Public Private Partnership (PPP)
Although Public Private Partnership, or PPPs, have only been on the New Zealand scene for a relatively short time, they have been widely used throughout Europe for decades as an important procurement tool across all sectors.
In the UK PPPs are used across a wide range of sectors, including health, education, transport, defence, leisure, waste, culture and housing sectors. Generally, PPP contracts are a form of ‘off balance sheet’ funding and are a variation of the capital lease structure that is used widely by oil and gas companies in the private sector.
They are often entered into with special purpose project companies (Special Purpose Vehicles or SPVs) that then subcontract most or all of the significant performance obligations to subcontractors. Standard international practice is for the subcontractor’s rights of recovery against the project company to be limited to sums or remedies that the project company can recover from or enforce against the public sector partner through equivalent project relief provisions.
SREIL has considerable experience working with both the private sector and regulatory authorities in regard to PPP projects in transport, power and housing. We are able to develop, critique and integrate our clients’ financial models into the applicable legal framework to deliver bankable and operationally workable projects.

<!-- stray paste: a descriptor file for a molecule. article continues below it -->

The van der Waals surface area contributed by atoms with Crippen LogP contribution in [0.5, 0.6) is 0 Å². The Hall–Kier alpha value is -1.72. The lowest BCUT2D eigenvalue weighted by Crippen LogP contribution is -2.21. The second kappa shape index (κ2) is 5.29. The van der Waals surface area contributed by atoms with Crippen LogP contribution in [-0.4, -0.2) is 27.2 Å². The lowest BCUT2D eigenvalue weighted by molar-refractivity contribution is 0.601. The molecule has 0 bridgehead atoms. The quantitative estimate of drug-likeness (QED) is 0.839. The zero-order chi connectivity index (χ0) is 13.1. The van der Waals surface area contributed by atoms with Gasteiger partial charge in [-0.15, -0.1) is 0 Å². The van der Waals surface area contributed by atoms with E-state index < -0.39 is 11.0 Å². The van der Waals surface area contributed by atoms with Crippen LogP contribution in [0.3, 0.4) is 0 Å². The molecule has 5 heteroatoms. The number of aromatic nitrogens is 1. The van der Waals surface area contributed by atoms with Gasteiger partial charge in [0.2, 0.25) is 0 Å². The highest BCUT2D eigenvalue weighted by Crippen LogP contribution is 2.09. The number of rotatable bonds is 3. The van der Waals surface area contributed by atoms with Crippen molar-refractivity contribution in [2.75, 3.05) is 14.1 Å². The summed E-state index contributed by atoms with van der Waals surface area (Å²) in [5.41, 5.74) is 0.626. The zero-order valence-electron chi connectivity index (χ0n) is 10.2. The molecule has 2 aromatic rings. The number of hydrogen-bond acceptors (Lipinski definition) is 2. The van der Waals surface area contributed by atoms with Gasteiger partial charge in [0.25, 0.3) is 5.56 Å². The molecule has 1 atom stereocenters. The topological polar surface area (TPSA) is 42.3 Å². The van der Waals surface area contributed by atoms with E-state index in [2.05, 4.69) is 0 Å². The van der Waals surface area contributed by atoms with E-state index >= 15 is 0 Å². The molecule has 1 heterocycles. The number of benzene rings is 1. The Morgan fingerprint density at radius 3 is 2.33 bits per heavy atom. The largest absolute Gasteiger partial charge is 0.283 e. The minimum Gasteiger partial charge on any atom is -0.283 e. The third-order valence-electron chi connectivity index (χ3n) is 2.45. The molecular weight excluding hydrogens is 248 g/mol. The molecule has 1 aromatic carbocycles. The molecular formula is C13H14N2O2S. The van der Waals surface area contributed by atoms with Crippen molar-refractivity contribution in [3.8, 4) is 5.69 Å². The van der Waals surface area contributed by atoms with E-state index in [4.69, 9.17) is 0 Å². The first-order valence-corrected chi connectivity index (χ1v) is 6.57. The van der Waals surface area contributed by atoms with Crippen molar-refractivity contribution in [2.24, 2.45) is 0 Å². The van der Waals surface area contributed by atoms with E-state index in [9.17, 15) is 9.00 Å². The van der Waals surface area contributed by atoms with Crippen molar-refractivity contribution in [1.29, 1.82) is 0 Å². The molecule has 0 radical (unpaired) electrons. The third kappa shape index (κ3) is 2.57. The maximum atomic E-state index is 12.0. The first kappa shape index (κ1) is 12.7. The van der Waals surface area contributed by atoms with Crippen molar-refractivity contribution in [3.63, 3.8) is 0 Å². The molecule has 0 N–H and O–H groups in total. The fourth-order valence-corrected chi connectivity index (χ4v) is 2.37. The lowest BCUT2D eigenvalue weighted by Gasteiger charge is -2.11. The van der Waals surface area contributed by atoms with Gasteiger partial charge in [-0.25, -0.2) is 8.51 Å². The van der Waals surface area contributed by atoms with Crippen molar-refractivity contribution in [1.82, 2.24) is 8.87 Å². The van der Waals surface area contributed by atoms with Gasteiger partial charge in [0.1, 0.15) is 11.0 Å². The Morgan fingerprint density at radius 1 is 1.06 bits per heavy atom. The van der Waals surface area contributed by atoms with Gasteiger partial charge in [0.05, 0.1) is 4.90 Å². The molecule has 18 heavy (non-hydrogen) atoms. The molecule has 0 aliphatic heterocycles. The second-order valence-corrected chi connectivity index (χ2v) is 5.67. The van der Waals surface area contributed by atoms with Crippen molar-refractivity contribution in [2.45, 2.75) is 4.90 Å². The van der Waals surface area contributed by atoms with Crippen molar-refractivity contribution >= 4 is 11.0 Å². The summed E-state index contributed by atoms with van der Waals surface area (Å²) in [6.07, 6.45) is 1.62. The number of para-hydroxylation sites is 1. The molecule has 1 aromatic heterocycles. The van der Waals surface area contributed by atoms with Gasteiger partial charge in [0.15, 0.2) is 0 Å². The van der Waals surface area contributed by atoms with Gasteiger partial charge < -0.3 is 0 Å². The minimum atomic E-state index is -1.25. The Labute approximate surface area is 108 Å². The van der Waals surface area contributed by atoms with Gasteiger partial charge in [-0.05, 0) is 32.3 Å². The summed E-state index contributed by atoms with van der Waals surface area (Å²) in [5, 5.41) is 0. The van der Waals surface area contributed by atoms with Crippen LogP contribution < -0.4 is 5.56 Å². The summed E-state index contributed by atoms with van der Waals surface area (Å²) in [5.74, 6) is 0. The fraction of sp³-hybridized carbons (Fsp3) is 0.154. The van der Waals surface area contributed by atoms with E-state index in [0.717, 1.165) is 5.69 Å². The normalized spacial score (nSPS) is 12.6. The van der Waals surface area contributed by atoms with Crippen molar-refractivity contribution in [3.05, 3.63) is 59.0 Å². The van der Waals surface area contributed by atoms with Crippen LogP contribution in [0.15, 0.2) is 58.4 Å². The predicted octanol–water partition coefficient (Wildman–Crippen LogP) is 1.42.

Southampton City Council: Combined Heat and Power project
As a senior associate in the Energy and Infrastructure team of London law firm, Nabarros, SREIL’s Sean Rush was engaged by the Southampton City Council to develop a PPP contract whereby the investor would install a gas fired power station and use the excess heat for residential heating of a nearby council estate. The investor would receive a monthly firm ‘take or pay’ fee for having heat available, guaranteed by the Council over the term of the contract.
As a senior associate in the Energy and Infrastructure team of London law firm, Nabarros, SREIL’s Sean Rush was engaged to advise the Go Ahead Group in respect to their bids to secure the Chiltern Railways franchise and Great Western railway franchises from the Strategic Rail Authority. Go Ahead committed to a multi-billion dollar investment in new infrastructure associated with the route over the term of the franchise and committed to minimum service levels associated with passenger numbers and punctuality. In return, and subject to the minimum service levels being met, Go Ahead received a minimum monthly revenue stream from fares that would be topped up by the Government should fares be in.
Oil and Gas Production Sharing Contracts
Although not commonly recognised as ‘PPP’s’ production sharing contracts issued by Governments to oil and gas companies (known as ‘the Contractor’) follow the same commercial framework as PPPs prevalent in more conventional sectors. The Government moves the financing and development of its natural resources to the private sector in return for agreed capital investment and minimum production levels and local content. Sean Rush has had wide experience of PSCs in Indonesia, Yemen, Algeria, Kurdistan and Iran.